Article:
There are still 20 colonial period churches in Olinda, and they will be the highlight for visiting photographers or architecture buffs. On Sunday morning at daybreak, the church bells chime in unison throughout the town, filling the city with sound. And afterwards, there’s a crescendo of thousands of firecrackers… for those who managed to sleep through the church bells.
Olinda has a wealth of amazing ocean views, but I found the beaches to be small and narrow in comparison to the surrounding communities. If hanging out on the beach is your primary consideration—rather than the colonial city—then Olinda may not be a good choice for you.
The highlight of the year in Olinda—as is the case with many Brazilian cities—is their Carnival, which is known throughout Brazil as being the most authentic. It’s rich in tradition and folklore, without the electric bands or huge floats found elsewhere in the country.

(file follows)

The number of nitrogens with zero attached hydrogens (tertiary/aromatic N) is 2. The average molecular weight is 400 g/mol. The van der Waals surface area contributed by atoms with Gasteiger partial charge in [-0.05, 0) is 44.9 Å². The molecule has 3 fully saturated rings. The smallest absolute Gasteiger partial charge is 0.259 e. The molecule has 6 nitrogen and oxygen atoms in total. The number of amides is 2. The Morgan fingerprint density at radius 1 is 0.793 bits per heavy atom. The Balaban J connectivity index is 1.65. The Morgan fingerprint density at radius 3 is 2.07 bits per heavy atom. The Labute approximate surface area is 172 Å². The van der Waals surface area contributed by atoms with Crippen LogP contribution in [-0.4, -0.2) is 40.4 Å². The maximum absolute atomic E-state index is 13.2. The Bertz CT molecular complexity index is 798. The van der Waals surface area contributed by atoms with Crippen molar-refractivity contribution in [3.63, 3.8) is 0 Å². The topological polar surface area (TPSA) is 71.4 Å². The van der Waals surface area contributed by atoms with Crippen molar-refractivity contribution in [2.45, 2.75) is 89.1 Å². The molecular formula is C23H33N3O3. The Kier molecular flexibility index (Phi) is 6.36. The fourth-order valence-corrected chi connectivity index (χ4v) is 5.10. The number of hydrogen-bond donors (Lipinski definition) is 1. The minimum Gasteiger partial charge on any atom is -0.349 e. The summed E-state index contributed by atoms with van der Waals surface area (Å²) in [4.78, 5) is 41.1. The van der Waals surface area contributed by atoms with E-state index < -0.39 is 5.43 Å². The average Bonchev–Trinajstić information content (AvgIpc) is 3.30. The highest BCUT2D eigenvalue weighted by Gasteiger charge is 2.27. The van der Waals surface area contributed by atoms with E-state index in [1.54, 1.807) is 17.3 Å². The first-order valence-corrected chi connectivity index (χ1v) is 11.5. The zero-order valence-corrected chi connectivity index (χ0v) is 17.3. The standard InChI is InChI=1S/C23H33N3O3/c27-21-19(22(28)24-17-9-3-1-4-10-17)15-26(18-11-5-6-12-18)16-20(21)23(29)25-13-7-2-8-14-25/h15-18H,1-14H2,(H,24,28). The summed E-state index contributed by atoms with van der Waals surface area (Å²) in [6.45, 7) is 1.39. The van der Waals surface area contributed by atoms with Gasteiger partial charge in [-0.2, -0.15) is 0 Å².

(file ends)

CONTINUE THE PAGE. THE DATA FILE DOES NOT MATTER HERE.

Properties in Olinda can be quite reasonable if you do a bit of digging.
For example, an ocean-view apartment in Olinda has 118 square meters (1,270 square feet) of living area including three bedrooms, two-and-a-half bathrooms, a maid’s quarters, and two garage spaces. The apartment is in a conveniently-located building with a swimming pool and attractive entertainment areas. The asking price is US$202,500 at today’s exchange rates (670,000 reais).
If you’re considering something a bit larger, I found an ocean-view house with 240 square meters (2,582 square feet) of floor space, including three bedrooms, three bathrooms, a maid’s quarters, family room, and office. The house is part of a gated community, with two well-kept gardens outside, a garage, and covered terrace. The asking price is US$196,500 (650,000 reais).
Olinda is one of the most beautiful colonial cities you’ll see anywhere in Latin America. It’s perfect for someone who enjoys a colonial environment, yet would like to have the ocean nearby. Also, this would be a great place to open a tourist-related business, like a café, restaurant, or bed-and-breakfast.